If you’re a normal person, you wait a long time between buying new phones because there’s no reason to upgrade every year. This is especially true with iPhones. Of course the new ones have some increased capability, but for the most part, they’re all rectangular pieces of glass with essentially the same user interface, the same apps run on them, and Apple upgrades the older phones right along with the new phones.
The brand new, shiny iOS 15 runs on iPhones as far back as the 6S which was introduced in 2015. That means an owner of a 6-year-old iPhone can, within the limitations of the hardware, play along with the cool kids who have brand new iPhones. iPhones are not inexpensive by any means, but they hold their value because they don’t age out nearly as quickly as some other manufacturers’ phones.
But if you’re a consumer of the Podfeet Podcasts, you aren’t a normal person. You pretty much upgrade your phone as often as you can afford to do it. Sure, the Ray Robertsons of the world eschew the newest gadgets until upgrading is unavoidable but even Ray was jealous of his wife’s iPhone 12 photos and upgraded to the 13 this week.
Easy Setup of the New Phone
When you get a new iPhone these days, Apple makes it crazy easy to move everything from the old phone to the new. When I turned on the 13 Pro this week, my iPhone 12 Pro that was sitting next to it offered to help in the setup of the new device. By following the instructions on the two phones, an iCloud backup was initiated on my iPhone 12 to ensure it was up to date. I was on a 10 Mbps upload Internet connection, and the backup took only around 5-10 minutes.
After the iCloud backup was complete, the new iPhone offered me two options: use the iCloud backup which it estimated would take around 15 minutes, or I could choose to do a phone to phone transfer which would take an hour and a half! How crazy is that? The obvious answer was to use iCloud.
In less than the estimated 15 minutes, my iPhone told me I could start to play with it while the apps continued to self-install. Yay, time to play with the new phone!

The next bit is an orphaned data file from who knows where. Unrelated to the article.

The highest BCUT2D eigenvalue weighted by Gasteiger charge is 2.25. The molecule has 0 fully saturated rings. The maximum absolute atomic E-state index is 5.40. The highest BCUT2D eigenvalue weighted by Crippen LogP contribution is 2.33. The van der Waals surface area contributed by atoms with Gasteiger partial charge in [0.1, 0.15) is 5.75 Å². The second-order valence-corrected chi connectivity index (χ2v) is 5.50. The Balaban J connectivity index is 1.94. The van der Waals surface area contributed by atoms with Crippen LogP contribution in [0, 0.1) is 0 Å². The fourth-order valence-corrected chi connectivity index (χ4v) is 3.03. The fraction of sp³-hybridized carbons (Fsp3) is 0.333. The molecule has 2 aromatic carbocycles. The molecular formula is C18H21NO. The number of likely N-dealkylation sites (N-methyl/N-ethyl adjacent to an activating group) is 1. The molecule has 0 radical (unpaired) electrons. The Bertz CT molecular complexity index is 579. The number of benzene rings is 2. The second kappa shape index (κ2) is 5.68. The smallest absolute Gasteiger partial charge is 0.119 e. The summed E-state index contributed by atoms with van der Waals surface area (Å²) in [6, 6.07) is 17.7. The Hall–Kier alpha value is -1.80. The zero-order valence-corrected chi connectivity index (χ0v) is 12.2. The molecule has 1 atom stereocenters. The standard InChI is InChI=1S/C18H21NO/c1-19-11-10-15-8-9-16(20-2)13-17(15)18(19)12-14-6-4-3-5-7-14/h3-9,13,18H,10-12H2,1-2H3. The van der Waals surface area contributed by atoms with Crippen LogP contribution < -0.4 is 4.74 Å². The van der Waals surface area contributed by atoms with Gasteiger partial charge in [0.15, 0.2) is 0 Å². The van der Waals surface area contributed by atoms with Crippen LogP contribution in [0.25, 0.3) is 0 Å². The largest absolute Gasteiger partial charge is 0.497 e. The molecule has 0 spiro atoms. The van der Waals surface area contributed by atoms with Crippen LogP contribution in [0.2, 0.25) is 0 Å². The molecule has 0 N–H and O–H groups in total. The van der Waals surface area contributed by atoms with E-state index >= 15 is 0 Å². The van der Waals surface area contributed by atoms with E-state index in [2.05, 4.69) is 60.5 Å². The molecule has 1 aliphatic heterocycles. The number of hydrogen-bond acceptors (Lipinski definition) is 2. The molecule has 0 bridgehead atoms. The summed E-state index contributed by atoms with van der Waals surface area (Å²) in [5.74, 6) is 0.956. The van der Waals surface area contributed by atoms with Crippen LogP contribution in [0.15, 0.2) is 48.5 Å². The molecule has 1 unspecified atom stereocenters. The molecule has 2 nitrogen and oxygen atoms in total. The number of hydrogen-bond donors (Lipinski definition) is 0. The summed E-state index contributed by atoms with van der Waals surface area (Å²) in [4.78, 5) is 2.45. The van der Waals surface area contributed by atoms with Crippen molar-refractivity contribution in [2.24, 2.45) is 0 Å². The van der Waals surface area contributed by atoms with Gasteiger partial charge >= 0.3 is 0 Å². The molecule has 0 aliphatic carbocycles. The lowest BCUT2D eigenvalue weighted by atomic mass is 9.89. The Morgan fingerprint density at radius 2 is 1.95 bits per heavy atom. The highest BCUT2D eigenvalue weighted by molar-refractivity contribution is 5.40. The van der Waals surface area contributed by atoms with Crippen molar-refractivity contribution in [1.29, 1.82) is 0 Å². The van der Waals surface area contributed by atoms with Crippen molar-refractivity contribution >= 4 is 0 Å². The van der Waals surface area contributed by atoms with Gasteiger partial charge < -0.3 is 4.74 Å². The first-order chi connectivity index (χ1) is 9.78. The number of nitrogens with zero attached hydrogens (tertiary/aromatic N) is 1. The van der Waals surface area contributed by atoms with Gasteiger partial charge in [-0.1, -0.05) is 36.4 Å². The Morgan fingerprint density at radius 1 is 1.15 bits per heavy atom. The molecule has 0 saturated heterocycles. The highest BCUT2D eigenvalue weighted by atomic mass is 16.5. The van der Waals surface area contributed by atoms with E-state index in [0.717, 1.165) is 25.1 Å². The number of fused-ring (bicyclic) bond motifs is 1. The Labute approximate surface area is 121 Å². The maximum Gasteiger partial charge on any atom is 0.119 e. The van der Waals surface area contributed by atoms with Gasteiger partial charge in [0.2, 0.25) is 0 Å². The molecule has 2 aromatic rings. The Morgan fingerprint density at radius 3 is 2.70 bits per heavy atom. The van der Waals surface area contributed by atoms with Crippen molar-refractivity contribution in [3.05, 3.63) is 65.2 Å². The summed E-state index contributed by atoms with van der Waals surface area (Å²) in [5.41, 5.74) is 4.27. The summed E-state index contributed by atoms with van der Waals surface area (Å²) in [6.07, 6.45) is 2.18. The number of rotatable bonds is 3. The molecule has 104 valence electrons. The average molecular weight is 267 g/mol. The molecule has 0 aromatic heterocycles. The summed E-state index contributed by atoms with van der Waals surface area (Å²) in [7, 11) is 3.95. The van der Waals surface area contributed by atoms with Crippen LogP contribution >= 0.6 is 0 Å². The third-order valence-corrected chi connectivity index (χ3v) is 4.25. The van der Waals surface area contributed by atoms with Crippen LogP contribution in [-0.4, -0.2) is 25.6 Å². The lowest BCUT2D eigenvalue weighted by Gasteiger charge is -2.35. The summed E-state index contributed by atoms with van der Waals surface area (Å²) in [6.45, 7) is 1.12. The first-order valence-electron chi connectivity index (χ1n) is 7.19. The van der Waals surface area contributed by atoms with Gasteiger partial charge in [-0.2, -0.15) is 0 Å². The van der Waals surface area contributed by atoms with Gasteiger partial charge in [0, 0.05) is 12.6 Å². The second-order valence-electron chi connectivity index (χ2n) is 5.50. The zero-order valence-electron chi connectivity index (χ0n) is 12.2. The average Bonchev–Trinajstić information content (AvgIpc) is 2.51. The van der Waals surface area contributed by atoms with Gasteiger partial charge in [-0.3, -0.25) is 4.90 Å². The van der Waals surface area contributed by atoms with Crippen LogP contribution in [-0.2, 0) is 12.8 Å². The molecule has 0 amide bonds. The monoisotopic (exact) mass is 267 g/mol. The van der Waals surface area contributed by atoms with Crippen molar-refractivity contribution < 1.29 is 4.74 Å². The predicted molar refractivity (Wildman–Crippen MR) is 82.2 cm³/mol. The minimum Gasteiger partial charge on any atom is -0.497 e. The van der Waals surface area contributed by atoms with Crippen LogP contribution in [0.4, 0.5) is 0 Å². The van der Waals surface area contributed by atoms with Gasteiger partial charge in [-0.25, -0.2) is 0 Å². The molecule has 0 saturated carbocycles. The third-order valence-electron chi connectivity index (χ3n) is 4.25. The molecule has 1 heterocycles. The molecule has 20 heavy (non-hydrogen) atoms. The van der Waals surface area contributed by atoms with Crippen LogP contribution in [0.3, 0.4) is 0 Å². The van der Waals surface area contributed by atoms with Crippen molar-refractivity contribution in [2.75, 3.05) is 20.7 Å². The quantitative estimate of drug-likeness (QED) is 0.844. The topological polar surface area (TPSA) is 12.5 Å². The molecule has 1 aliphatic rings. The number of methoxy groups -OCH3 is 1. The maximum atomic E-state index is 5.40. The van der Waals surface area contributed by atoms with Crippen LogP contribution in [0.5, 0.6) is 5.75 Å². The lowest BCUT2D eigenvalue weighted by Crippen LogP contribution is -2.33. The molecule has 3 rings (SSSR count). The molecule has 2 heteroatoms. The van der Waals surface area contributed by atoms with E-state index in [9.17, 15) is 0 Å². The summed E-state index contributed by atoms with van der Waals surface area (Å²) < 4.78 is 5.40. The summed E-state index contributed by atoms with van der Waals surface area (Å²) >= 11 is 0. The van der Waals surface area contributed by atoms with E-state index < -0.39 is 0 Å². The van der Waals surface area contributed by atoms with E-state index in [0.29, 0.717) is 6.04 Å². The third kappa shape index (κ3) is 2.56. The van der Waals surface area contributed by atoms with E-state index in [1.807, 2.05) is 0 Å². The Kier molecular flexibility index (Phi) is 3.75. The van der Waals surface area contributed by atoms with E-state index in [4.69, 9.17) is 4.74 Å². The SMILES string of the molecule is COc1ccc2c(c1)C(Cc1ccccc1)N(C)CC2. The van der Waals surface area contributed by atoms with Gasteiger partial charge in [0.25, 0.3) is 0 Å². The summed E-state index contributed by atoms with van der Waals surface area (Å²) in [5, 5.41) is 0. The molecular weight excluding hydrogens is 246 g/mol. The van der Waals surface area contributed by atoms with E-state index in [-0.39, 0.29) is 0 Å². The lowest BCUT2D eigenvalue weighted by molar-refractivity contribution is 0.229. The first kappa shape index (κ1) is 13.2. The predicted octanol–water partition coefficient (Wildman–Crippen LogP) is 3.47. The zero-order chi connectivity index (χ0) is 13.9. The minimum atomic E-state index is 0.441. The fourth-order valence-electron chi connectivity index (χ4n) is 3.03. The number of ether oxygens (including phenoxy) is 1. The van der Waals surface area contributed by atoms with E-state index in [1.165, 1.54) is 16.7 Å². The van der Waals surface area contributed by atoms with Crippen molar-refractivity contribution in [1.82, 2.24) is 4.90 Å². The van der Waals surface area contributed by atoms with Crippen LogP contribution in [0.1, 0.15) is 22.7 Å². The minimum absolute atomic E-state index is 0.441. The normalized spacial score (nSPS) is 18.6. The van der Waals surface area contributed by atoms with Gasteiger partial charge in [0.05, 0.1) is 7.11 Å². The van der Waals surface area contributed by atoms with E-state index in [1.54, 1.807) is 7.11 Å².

But that’s when I realized the curse of a buy-every-year iPhone user. After this easy update and transfer of data, my new iPhone looked EXACTLY like my old iPhone. Sure if I flipped it over, I could see that the huge camera array of the 13 Pro dwarfed the 12 Pro’s camera array, and the pretty Sierra Blue of the 13 Pro was different, but how often do you look at that side of the phone?
So for around $1000 my phone looked the same. I knew that it has a faster processor, better graphics performance, and that 120Hz ProMotion we’ve been jonesing for, and 98% of us will never notice, but it looked the same.
That’s when I decided to do the unthinkable. I did a reset to factory settings and set it up as a new phone. I can’t remember the last time I did a nuke and pave on an iPhone. I think there’s a couple of good reasons to do this, only one of which is to make it look new. It forces you to understand how your iPhone does all the things it does. We get complacent because it “just works”, so we don’t remember how the different features are interconnected.
I hadn’t done a nuke and pave for so long, that I had 11 screens on my old phone with so many apps I didn’t actually use. Like on a Mac, deleting apps you don’t use doesn’t really clean much up because you’re convinced you might use them. I have to start from scratch and add what I do use in order to get down to a reasonable number of apps. Also like on the Mac, I wouldn’t recommend a nuke and pave if you need to be instantly productive on your new device. It takes a while because while you think you know everything you use if you’re anything like me, you’ll forget mission-critical apps until you really need them.